We will return to the “form” of the equation later as it relates to being solved within a computational fluid dynamics package.
Now, assuming that a solution for ψ(r,z,t) could be obtained, we could post process the solution to obtain
where, E_{ϕ} is the only item needed to solve for the power density in a crucible.
For the type of engineering problem to be solved here, we want to remove the timedependce of the problem by seeking the quasisteady (periodic or timeharmonic) solution associated with the periodic driving force – the alternating current in the coil.
(61) 
In the conductor we have J = σE and recall that
and that
(64) 
This leads to the following equation in the coil
(65) 
In the conductors we have
And in the dielectrics
(68) 
But ψ is complex and we to revert to real arithmetic we let
This results in two real equations everywhere within the solution domain. For the coil we have
In the conductors this results in
Everywhere else we end up with
Rewriting these equations in tensor notation for cartesian coordinates and a variable K = 1/r gives us (coil, conductors, and elsewhere)
If we solve these equations with the appropriate boundary conditions, they will yield C(r,z) and S(r,z). Using S and C, we must now determine the power deposited in the conductive components. Recall that power is
(83) 
In addition, recall that
Making substitutions
Determining the time derivative of ψ gives
Substituting back into the power relationship.
To determine the power deposition rate, we need to integrate this over one period.
(97) 
Which reduces to
(98) 
The penetration depth, or “skin” depth of the heating is defined as
(99) 
2 FIDAP Implementation
As shown above, there are two coupled equations that must be solved in order to determine the power deposition. The numerical solution of these equations is needed in order to apply a source term within the energy equations.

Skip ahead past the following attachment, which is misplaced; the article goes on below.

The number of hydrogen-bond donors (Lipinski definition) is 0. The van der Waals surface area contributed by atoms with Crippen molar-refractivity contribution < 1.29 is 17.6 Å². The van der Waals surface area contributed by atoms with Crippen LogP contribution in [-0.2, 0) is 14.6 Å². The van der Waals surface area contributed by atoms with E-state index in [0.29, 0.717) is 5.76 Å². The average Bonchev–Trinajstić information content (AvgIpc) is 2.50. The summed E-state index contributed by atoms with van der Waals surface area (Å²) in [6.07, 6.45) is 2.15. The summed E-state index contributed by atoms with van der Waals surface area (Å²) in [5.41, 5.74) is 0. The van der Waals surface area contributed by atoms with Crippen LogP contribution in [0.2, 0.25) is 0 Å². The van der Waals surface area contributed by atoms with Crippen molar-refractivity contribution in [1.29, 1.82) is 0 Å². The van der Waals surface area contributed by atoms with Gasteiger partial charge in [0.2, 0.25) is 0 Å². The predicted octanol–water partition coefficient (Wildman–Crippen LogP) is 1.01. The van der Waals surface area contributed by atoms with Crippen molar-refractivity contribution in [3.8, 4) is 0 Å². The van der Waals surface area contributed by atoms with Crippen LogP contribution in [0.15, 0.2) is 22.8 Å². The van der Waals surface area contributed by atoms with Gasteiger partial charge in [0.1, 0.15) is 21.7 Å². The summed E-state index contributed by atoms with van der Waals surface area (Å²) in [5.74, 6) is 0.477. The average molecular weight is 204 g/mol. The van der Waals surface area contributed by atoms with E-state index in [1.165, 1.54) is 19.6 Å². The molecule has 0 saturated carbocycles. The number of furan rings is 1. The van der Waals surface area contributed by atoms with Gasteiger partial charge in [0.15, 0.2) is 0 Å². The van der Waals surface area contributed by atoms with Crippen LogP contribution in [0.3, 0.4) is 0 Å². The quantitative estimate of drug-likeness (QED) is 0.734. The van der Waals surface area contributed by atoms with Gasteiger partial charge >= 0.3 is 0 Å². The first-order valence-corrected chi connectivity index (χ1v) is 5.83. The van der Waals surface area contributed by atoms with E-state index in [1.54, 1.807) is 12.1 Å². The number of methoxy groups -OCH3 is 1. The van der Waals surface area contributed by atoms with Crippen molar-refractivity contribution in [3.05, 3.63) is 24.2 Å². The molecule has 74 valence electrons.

These equations have previously solved in FIDAP. That implementation used modified versions of the momentum and energy equations to provide a mechanism for the solution of two coupled equations. Currently, we want to solve for the induction heating field in addition to the flow field and the energy equation. In order to do this, a mechanism has to be defined within FIDAP to solve these equations.
It is possible to solve for the transport of 15 different species within FIDAP. The goal is to be
able to use two of the species transport equations to determine C and S, which would allow the calculation of a source term within the energy equation.
The species equations within FIDAP, take the following form in vector notation.
(100) 
For a steady problem that does not consider velocity for the source term R_{n} we have
(101) 
Recall the governing equations for the coil, conductors, and all other locations
This results in a situation where the source term q_{cn} within FIDAP has to be set to equal the righthandside of the governing equations. The diffusivity α_{n} is set equal to K which is defined as 1/r – a variable.
References
[1] Gresho, Philip M., and Derby, Jeffrey, J., 1987, “Solution of the TimeHarmonic SemiMaxwell Equations for Induction Heating Using FIDAP,” First FIDAP User’s Group Meeting, Summer, Evanston, Illinois.
[2] Gresho, Philip M., 1987, “Model Development for Induction Heating,” Lawrence Livermore National Laboratory Internal Report UCID21154, August.
[3] Gresho, P. M., and Derby, J. J., “A finite element model for induction heating of a metal crucible,” Journal of Crystal Growth, 85:4048.
[4] Atherton, L.J., and Martin, R.W., 1988 “Modeling Induction Heating and 3D Heat Transfer for Growth of Rectangular Crystals Using FIDAP,” Second FIDAP User’s Group Meeting, Summer, Evanston, Illinois.
[5] Jackson, J.D., 1975, Classical Electrodynamics, John Wiley and Sons, New York, Second Edition.
[6] Derby, J. J., Atherton, L. J., and Gresho, P. M., 1989, “An integrated process model for the growth of oxide crystals by the Czochralski method,” Journal of Crystal Growth, 97:792826.